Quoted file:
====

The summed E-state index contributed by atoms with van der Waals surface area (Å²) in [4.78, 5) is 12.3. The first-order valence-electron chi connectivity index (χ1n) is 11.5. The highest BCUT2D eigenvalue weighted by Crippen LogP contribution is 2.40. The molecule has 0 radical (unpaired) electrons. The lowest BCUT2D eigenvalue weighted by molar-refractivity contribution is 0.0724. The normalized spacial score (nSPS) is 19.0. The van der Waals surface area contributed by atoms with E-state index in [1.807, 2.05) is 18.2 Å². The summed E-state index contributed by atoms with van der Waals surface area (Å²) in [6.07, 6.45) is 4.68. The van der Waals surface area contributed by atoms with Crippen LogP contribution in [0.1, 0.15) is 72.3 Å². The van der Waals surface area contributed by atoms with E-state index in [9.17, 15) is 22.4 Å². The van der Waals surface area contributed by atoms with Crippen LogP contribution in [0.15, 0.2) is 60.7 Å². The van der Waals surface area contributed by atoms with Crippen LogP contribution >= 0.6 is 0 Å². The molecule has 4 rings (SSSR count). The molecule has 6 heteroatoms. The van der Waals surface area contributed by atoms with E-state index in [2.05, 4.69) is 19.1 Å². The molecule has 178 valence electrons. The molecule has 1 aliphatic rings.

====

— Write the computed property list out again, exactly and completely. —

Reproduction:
The summed E-state index contributed by atoms with van der Waals surface area (Å²) in [4.78, 5) is 12.3. The first-order valence-electron chi connectivity index (χ1n) is 11.5. The highest BCUT2D eigenvalue weighted by Crippen LogP contribution is 2.40. The molecule has 0 radical (unpaired) electrons. The lowest BCUT2D eigenvalue weighted by molar-refractivity contribution is 0.0724. The normalized spacial score (nSPS) is 19.0. The van der Waals surface area contributed by atoms with E-state index in [1.807, 2.05) is 18.2 Å². The summed E-state index contributed by atoms with van der Waals surface area (Å²) in [6.07, 6.45) is 4.68. The van der Waals surface area contributed by atoms with Crippen LogP contribution in [0.1, 0.15) is 72.3 Å². The van der Waals surface area contributed by atoms with E-state index in [9.17, 15) is 22.4 Å². The van der Waals surface area contributed by atoms with Crippen LogP contribution in [0.15, 0.2) is 60.7 Å². The van der Waals surface area contributed by atoms with Crippen LogP contribution >= 0.6 is 0 Å². The molecule has 4 rings (SSSR count). The molecule has 6 heteroatoms. The van der Waals surface area contributed by atoms with E-state index in [2.05, 4.69) is 19.1 Å². The molecule has 178 valence electrons. The molecule has 1 aliphatic rings.